The Western Market has always led the way in variety and unique home furnishings presentations. Quite often, trends noted there are translated in six months or a year throughout the country. The tabulation of table grouping is made twice yearly showing trends in woods, styles and finishes.
Maple made the biggest gain at the July market reaching 13.5% of all presentations and jumping to third place behind the combined red and white oaks and pine, which were 23.9% and 17.9% respectively. Cherry, which has been pressing the leaders followed at 12.1 % of the 719 table groups displayed. Mahogany at 7.4% was followed by Northwest Alder at 4.0%. The combination of walnut and its cousin, pecan-hickory, totaled 3. 1%. Again, there were decorative geometric patterns of burl for dramatic eye appeal which dominated 2.5% and contributed to dozens of tables listed in the other species. Secondary domestic species and many exotic imports were the features of 5.7% of the tables, an all time high, which indicates the ingenuity of table makers to create special character effects.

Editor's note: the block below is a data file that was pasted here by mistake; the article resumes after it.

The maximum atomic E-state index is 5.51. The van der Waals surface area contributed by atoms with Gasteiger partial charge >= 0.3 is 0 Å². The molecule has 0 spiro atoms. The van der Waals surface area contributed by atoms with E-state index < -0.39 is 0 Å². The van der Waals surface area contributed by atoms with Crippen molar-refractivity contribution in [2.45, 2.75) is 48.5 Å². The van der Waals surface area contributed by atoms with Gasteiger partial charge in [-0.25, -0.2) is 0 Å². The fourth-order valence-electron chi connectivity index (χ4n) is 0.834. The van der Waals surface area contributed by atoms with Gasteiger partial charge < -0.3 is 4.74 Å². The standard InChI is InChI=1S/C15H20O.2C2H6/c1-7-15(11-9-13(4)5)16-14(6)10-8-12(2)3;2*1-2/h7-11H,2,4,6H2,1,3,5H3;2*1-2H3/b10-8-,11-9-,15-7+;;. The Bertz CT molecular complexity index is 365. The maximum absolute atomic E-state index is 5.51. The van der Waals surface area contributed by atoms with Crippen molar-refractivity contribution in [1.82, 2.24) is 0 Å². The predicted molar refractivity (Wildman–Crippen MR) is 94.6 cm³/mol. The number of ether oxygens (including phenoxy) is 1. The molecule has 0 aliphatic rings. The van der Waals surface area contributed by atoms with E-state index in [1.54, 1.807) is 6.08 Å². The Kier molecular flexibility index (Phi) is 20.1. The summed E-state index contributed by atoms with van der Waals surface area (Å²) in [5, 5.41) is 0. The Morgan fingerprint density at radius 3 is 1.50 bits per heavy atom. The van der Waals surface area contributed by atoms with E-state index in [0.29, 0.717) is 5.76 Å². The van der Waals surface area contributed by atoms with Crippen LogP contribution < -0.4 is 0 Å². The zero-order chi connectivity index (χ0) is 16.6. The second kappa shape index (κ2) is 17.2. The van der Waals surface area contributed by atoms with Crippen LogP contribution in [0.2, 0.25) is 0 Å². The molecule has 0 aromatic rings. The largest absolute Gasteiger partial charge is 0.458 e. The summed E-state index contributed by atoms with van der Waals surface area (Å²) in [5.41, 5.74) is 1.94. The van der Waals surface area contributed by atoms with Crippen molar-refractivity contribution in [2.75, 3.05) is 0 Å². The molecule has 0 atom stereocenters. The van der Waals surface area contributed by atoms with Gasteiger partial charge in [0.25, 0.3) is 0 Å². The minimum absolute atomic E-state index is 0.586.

Painted units gained over a year ago, but were less frequently displayed than last January. There were the usual groups of glass, metal and stone contribution to create contrast and utility. Wicker, rattan and many leather or fabric topped tables were shown.
The style story took a turn to American Traditional, with mission, cottage and colonial drawing attention in 34.6% of the show areas. This was up from the 29% average of previous markets.
Contemporary-transitional held its position in second place with 28.5%. Dropping slightly was English (mostly Country) at 11.5% with French being tabulated at 9.3%. The Italian mixed metal and wood, and the rustic pseudo - Spanish were combined for 9.7% Oriental returned to the 4.8% rank of a year ago after peaking last January. There were the usual South-American and Mexican contribution with fewer massive tables at 1.6%.
The wood tones and finishes classifications was expanded to fit the tables which featured a washed natural finish that previously had been placed in the "light" category. There has been a strong trend to a starved or nude finish on pines, maples, alder and ash and this study tabulated 15.8% of the showroom presentations, up from the 5% level last year. The light and medium fruitwood tones were the most popular at 28.3% , with the cool walnut and oiled oak dropping from the 16-18% level to 8.3%. While paint was often a portion of a table finish, the all painted look still remained less than 5%. Sheen remained low and the combination of light tones of tan-honey, gray-bleach, light brown and the new "natural" tone equaled 46.6% of all showroom spaces.
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